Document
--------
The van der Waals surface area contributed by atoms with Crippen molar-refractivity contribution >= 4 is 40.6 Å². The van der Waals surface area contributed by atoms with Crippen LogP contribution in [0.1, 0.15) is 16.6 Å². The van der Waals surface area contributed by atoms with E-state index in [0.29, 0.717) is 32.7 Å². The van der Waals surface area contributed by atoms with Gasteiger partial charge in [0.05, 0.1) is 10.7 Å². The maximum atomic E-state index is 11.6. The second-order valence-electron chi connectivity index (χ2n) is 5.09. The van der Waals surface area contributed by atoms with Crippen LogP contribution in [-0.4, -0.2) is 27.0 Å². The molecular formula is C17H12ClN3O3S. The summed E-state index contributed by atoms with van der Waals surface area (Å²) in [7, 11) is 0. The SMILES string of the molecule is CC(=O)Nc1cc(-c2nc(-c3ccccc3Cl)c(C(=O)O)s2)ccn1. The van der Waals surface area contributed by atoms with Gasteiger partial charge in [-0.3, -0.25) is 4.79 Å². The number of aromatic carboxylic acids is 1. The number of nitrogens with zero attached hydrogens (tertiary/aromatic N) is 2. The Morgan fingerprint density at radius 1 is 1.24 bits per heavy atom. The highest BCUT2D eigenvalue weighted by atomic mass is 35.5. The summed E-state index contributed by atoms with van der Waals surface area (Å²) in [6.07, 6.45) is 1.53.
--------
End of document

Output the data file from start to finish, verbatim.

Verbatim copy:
The van der Waals surface area contributed by atoms with Crippen molar-refractivity contribution >= 4 is 40.6 Å². The van der Waals surface area contributed by atoms with Crippen LogP contribution in [0.1, 0.15) is 16.6 Å². The van der Waals surface area contributed by atoms with E-state index in [0.29, 0.717) is 32.7 Å². The van der Waals surface area contributed by atoms with Gasteiger partial charge in [0.05, 0.1) is 10.7 Å². The maximum atomic E-state index is 11.6. The second-order valence-electron chi connectivity index (χ2n) is 5.09. The van der Waals surface area contributed by atoms with Crippen LogP contribution in [-0.4, -0.2) is 27.0 Å². The molecular formula is C17H12ClN3O3S. The summed E-state index contributed by atoms with van der Waals surface area (Å²) in [7, 11) is 0. The SMILES string of the molecule is CC(=O)Nc1cc(-c2nc(-c3ccccc3Cl)c(C(=O)O)s2)ccn1. The van der Waals surface area contributed by atoms with Gasteiger partial charge in [-0.3, -0.25) is 4.79 Å². The number of aromatic carboxylic acids is 1. The number of nitrogens with zero attached hydrogens (tertiary/aromatic N) is 2. The Morgan fingerprint density at radius 1 is 1.24 bits per heavy atom. The highest BCUT2D eigenvalue weighted by atomic mass is 35.5. The summed E-state index contributed by atoms with van der Waals surface area (Å²) in [6.07, 6.45) is 1.53.